Final argument: Those ‘pesky sisters’

Tue, 08/14/2007 - 3:51pm
By: Letters to the ...

I agree our readers have got to be tired of reading about the topic of Mary’s children. One more round and I’ll call a truce. Agreed? Please indulge me.

Thanks again to Mr. Hoffman and now Mr. Milukas for agreeing with me on the fact that the apostles named James were not Jesus’ brothers.

I’m afraid that in their zeal to refute Bible evidence they have only further strengthened the case for scriptural authority.

Gal. 1:19 states, “But I saw no one else of the apostles, only James the brother of the Lord.” He is not named here as an apostle.

If you would but slowly reread the ninth paragraph in my last essay, I stated that Jesus’ “brothers were, in fact, NOT exercising faith in him.” (John 7:3-5) This shows that spiritual brotherhood is ruled out. We now cannot identify them as apostles, right? The apostles HAD faith in him. So what other brothers can there be but fleshly and spiritual? Invisible?

Again the Bible shows a relationship between Jesus’ half-brothers and his mother Mary, which affirms they were her children and not more distant relatives. Usually they are associated with her.

Statements such as Jesus was Mary’s “firstborn” (Luke 2:7), and that Joseph “had no intercourse with her UNTIL she gave birth to a son”(a mea culpa to Mr. Hoffman for inserting “after”; it was an honest mistake) also affirm the view that Joseph and Mary had other children. (Matt 1:25)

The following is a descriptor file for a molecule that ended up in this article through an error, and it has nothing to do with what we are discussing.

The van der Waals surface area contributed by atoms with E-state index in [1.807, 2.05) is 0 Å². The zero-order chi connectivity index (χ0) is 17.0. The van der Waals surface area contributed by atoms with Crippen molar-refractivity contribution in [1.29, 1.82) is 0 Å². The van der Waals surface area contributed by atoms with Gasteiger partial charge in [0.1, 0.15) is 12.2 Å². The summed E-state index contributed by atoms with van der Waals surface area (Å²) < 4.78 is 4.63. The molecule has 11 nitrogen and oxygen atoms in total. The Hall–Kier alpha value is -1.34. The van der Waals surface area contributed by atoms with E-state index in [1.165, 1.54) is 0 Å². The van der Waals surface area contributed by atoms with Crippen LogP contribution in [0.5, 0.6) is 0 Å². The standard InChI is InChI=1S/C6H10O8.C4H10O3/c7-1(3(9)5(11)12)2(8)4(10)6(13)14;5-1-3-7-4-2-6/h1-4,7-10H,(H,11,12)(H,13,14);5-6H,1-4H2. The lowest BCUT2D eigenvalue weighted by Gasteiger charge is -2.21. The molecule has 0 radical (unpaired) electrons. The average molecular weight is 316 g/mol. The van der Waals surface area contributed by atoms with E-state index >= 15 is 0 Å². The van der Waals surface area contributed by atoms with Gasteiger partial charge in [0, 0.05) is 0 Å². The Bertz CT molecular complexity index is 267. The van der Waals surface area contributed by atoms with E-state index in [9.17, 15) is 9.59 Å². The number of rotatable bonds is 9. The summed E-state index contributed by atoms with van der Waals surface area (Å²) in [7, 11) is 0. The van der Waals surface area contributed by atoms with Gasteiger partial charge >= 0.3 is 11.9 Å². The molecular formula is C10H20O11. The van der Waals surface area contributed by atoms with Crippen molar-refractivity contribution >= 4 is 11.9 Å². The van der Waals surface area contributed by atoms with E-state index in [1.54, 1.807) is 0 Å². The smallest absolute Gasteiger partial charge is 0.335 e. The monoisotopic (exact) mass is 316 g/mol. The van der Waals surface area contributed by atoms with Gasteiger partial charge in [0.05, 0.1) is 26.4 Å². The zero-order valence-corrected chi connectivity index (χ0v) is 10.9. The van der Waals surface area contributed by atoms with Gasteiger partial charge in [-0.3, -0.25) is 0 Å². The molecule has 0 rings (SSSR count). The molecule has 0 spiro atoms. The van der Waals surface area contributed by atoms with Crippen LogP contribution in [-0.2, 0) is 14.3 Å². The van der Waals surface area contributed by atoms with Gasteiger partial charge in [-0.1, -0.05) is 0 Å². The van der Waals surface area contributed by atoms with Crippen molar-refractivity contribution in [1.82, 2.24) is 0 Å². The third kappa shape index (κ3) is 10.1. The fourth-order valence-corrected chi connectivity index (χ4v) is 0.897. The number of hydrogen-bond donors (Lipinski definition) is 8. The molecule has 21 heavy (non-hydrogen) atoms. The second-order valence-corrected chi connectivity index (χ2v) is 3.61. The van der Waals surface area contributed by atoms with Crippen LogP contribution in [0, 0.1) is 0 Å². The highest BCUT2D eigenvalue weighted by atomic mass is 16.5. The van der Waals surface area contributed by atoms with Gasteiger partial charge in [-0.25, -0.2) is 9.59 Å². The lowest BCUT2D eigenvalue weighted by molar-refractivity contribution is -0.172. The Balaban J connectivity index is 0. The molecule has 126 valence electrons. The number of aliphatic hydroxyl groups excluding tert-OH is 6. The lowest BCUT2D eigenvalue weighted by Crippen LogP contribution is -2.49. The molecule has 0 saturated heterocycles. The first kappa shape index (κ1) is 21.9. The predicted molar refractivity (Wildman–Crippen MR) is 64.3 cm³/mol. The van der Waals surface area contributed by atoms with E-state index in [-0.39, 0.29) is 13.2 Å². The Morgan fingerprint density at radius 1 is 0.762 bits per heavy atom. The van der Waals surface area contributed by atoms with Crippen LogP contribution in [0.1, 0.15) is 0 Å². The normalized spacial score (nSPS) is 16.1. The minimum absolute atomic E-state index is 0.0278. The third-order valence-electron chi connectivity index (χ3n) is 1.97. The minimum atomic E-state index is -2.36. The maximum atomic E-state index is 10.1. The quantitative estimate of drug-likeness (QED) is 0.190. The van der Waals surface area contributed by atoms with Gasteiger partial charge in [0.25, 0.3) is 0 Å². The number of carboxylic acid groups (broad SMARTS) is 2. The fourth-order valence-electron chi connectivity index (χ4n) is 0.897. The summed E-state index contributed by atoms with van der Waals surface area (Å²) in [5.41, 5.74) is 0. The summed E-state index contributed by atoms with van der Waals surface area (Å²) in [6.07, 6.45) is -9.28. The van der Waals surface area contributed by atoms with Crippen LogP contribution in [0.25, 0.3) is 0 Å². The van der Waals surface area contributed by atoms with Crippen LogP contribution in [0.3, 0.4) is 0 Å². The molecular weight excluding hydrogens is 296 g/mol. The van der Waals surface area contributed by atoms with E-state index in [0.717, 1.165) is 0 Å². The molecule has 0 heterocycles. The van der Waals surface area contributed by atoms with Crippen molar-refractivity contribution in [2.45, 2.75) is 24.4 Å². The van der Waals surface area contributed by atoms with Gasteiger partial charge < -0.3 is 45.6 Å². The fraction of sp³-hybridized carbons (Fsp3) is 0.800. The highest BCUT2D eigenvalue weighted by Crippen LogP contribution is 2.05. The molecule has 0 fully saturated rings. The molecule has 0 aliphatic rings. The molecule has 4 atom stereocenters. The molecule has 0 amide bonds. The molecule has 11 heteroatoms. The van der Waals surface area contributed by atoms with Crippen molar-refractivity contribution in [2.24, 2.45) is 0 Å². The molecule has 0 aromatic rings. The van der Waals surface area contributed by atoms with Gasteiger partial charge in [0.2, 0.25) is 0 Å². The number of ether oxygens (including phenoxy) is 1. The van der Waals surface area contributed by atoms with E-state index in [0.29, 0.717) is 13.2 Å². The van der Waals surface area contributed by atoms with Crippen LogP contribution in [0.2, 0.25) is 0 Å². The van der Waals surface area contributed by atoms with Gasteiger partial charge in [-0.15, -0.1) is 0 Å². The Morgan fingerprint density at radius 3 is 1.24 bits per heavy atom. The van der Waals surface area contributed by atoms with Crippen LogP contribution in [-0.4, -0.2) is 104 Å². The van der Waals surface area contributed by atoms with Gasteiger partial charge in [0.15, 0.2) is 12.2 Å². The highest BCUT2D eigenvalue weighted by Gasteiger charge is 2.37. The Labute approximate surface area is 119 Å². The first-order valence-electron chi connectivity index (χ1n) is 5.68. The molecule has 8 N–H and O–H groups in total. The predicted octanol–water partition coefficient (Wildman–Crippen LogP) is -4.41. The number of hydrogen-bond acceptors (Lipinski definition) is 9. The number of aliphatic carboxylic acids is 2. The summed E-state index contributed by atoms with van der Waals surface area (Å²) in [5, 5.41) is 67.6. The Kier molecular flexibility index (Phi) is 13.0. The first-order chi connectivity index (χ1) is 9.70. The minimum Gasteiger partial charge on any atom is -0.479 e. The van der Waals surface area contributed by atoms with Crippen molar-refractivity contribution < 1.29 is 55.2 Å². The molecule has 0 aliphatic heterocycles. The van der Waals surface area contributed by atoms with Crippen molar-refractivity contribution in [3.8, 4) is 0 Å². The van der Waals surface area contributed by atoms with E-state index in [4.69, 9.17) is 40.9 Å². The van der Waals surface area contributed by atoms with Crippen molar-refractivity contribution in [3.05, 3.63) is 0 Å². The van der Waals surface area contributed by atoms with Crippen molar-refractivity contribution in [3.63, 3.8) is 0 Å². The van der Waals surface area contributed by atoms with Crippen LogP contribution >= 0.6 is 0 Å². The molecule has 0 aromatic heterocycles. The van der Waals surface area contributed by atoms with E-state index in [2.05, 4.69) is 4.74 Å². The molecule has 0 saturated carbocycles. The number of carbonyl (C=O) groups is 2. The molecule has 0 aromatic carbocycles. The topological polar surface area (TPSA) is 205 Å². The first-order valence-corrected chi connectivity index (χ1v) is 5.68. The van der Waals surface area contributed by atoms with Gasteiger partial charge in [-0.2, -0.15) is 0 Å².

Even their neighbors in Nazareth recognize and identify Jesus as “the brother of James and Joseph and Judas and Simon,” adding, “And his sisters are here with us, are they not?” (Mark 6:3) What about those pesky sisters? No one has taken a shot at them yet. Perhaps it is because they have no names to confuse the issue, but there they are nevertheless.

Jesus half-brothers evidently changed their attitude after Christ’s resurrection; they were present with their mother and the apostles when assembled for prayer after his ascension. (Acts 1:14) This implies that at the outpouring of Holy Spirit on the day of Pentecost, they were present.

Jesus’ brother James, who was singled out as one of the prominent older men in Jerusalem, wrote the letter bearing his name (Acts 12:17; 15:13; 21:18; Gal 1:19; James 1:1). Jesus’ brother Jude penned the book of the same name (Jude 1, 17). Paul writes that at least some of Jesus’ brothers were married (1 Cor. 9:5).

Let us now look at authority. I quoted Mr. Lightfoot not as an authority but to show that I am not alone in expressing this view and that I’m not just making this up.

The Bible IS the ultimate authority on spiritual matters. Jesus Christ constantly appealed to the Old Testament to support his teaching. Even the Devil himself recognized the authority of the Scriptures: at Matt. 4:6 he quotes Psalm 91:12. Paul emphasizes their value and necessity when he says: “All Scripture is inspired of God and beneficial for teaching, for reproving, for setting things straight, for disciplining in righteousness, that the man of God may be fully competent, completely equipped for every good work” — 2 Tim 3:16,17.

Another interesting fact is that Mr. Hoffman’s essays are littered with phrases like, “the translator could have been,” or “may have” done such and such, and of course my all-time favorite, “I know it seems like a stretch.” I have presented the facts as they are written. There are no would’a, should’a, could’a’s or stretches here.

“For the Word of God is alive and exerts power and is sharper than any two-edged sword,” writes Paul (Heb. 4:12). It should be defended by Christians vigorously and without fear. Yet it is constantly attacked by those claiming to be followers of Christ. This document is our guide to reconciliation with our Creator. It was written by Him through inspired writers, secretaries, if you will, taking a letter, and I, for one, will defend it with my last breath.

Russell Murphy

Fayetteville, Ga.

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